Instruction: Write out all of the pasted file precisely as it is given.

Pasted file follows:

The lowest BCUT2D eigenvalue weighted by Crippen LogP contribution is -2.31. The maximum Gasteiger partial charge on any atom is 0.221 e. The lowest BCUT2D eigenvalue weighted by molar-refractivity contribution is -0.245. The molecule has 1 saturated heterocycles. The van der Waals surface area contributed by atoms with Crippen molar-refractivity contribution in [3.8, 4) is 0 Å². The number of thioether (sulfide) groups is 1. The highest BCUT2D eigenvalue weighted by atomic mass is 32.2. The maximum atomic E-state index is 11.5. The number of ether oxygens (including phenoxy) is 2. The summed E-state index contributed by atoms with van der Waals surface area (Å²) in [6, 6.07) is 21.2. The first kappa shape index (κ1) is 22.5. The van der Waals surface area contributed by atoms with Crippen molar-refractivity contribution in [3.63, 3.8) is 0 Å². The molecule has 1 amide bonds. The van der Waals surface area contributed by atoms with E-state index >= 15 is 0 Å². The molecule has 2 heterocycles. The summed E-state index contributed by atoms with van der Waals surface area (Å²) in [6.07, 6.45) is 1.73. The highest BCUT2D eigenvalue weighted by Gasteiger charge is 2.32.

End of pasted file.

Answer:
The lowest BCUT2D eigenvalue weighted by Crippen LogP contribution is -2.31. The maximum Gasteiger partial charge on any atom is 0.221 e. The lowest BCUT2D eigenvalue weighted by molar-refractivity contribution is -0.245. The molecule has 1 saturated heterocycles. The van der Waals surface area contributed by atoms with Crippen molar-refractivity contribution in [3.8, 4) is 0 Å². The number of thioether (sulfide) groups is 1. The highest BCUT2D eigenvalue weighted by atomic mass is 32.2. The maximum atomic E-state index is 11.5. The number of ether oxygens (including phenoxy) is 2. The summed E-state index contributed by atoms with van der Waals surface area (Å²) in [6, 6.07) is 21.2. The first kappa shape index (κ1) is 22.5. The van der Waals surface area contributed by atoms with Crippen molar-refractivity contribution in [3.63, 3.8) is 0 Å². The molecule has 1 amide bonds. The van der Waals surface area contributed by atoms with E-state index >= 15 is 0 Å². The molecule has 2 heterocycles. The summed E-state index contributed by atoms with van der Waals surface area (Å²) in [6.07, 6.45) is 1.73. The highest BCUT2D eigenvalue weighted by Gasteiger charge is 2.32.